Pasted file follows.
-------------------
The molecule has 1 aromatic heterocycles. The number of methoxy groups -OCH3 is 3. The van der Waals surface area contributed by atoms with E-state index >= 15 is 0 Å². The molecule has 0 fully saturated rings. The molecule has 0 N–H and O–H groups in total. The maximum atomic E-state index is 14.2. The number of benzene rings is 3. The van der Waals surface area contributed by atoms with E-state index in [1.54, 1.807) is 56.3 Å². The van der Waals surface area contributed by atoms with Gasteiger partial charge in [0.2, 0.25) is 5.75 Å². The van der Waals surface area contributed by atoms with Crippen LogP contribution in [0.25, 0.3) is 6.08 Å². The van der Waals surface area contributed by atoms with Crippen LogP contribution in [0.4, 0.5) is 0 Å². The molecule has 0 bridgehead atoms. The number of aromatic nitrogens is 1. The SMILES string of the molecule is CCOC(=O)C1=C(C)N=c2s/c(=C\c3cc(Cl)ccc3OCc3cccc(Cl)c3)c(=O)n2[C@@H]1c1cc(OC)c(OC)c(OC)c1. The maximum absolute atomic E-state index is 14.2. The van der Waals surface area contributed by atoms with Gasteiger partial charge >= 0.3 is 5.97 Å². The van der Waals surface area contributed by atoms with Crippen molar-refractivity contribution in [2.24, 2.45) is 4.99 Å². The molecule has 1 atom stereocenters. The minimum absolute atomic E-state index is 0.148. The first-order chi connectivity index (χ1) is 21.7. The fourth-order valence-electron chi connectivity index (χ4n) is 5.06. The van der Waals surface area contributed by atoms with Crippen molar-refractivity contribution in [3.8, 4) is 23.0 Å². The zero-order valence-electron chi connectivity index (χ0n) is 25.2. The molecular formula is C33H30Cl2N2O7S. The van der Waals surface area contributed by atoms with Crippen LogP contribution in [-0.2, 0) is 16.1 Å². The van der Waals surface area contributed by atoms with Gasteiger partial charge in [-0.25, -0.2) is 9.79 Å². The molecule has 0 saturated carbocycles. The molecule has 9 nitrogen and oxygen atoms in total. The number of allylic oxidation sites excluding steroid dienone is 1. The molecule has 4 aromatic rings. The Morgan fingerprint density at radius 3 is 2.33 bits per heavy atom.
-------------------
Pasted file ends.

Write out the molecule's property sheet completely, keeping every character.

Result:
The molecule has 1 aromatic heterocycles. The number of methoxy groups -OCH3 is 3. The van der Waals surface area contributed by atoms with E-state index >= 15 is 0 Å². The molecule has 0 fully saturated rings. The molecule has 0 N–H and O–H groups in total. The maximum atomic E-state index is 14.2. The number of benzene rings is 3. The van der Waals surface area contributed by atoms with E-state index in [1.54, 1.807) is 56.3 Å². The van der Waals surface area contributed by atoms with Gasteiger partial charge in [0.2, 0.25) is 5.75 Å². The van der Waals surface area contributed by atoms with Crippen LogP contribution in [0.25, 0.3) is 6.08 Å². The van der Waals surface area contributed by atoms with Crippen LogP contribution in [0.4, 0.5) is 0 Å². The molecule has 0 bridgehead atoms. The number of aromatic nitrogens is 1. The SMILES string of the molecule is CCOC(=O)C1=C(C)N=c2s/c(=C\c3cc(Cl)ccc3OCc3cccc(Cl)c3)c(=O)n2[C@@H]1c1cc(OC)c(OC)c(OC)c1. The maximum absolute atomic E-state index is 14.2. The van der Waals surface area contributed by atoms with Gasteiger partial charge >= 0.3 is 5.97 Å². The van der Waals surface area contributed by atoms with Crippen molar-refractivity contribution in [2.24, 2.45) is 4.99 Å². The molecule has 1 atom stereocenters. The minimum absolute atomic E-state index is 0.148. The first-order chi connectivity index (χ1) is 21.7. The fourth-order valence-electron chi connectivity index (χ4n) is 5.06. The van der Waals surface area contributed by atoms with Crippen molar-refractivity contribution in [3.8, 4) is 23.0 Å². The zero-order valence-electron chi connectivity index (χ0n) is 25.2. The molecular formula is C33H30Cl2N2O7S. The van der Waals surface area contributed by atoms with Crippen LogP contribution in [-0.2, 0) is 16.1 Å². The van der Waals surface area contributed by atoms with Gasteiger partial charge in [-0.25, -0.2) is 9.79 Å². The molecule has 0 saturated carbocycles. The molecule has 9 nitrogen and oxygen atoms in total. The number of allylic oxidation sites excluding steroid dienone is 1. The molecule has 4 aromatic rings. The Morgan fingerprint density at radius 3 is 2.33 bits per heavy atom.